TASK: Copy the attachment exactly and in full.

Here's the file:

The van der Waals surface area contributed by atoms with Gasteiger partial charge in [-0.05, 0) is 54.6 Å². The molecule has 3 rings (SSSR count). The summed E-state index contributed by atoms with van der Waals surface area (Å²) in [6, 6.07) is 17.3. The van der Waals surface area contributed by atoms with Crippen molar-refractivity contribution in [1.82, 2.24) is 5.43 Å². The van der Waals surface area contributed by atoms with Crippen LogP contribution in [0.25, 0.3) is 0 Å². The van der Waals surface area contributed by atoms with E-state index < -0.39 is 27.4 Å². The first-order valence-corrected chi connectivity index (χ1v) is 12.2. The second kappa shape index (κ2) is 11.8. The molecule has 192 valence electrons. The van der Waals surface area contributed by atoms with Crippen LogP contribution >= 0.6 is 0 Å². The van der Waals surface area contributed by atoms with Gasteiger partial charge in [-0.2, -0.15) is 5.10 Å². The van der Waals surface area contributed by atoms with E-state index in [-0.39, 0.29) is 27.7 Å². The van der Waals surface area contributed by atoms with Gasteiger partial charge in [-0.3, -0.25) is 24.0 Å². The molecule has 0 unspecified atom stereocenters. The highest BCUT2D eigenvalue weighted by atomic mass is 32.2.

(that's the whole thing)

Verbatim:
The van der Waals surface area contributed by atoms with Gasteiger partial charge in [-0.05, 0) is 54.6 Å². The molecule has 3 rings (SSSR count). The summed E-state index contributed by atoms with van der Waals surface area (Å²) in [6, 6.07) is 17.3. The van der Waals surface area contributed by atoms with Crippen molar-refractivity contribution in [1.82, 2.24) is 5.43 Å². The van der Waals surface area contributed by atoms with Crippen LogP contribution in [0.25, 0.3) is 0 Å². The van der Waals surface area contributed by atoms with E-state index < -0.39 is 27.4 Å². The first-order valence-corrected chi connectivity index (χ1v) is 12.2. The second kappa shape index (κ2) is 11.8. The molecule has 192 valence electrons. The van der Waals surface area contributed by atoms with Crippen LogP contribution >= 0.6 is 0 Å². The van der Waals surface area contributed by atoms with Gasteiger partial charge in [-0.2, -0.15) is 5.10 Å². The van der Waals surface area contributed by atoms with E-state index in [-0.39, 0.29) is 27.7 Å². The van der Waals surface area contributed by atoms with Gasteiger partial charge in [-0.3, -0.25) is 24.0 Å². The molecule has 0 unspecified atom stereocenters. The highest BCUT2D eigenvalue weighted by atomic mass is 32.2.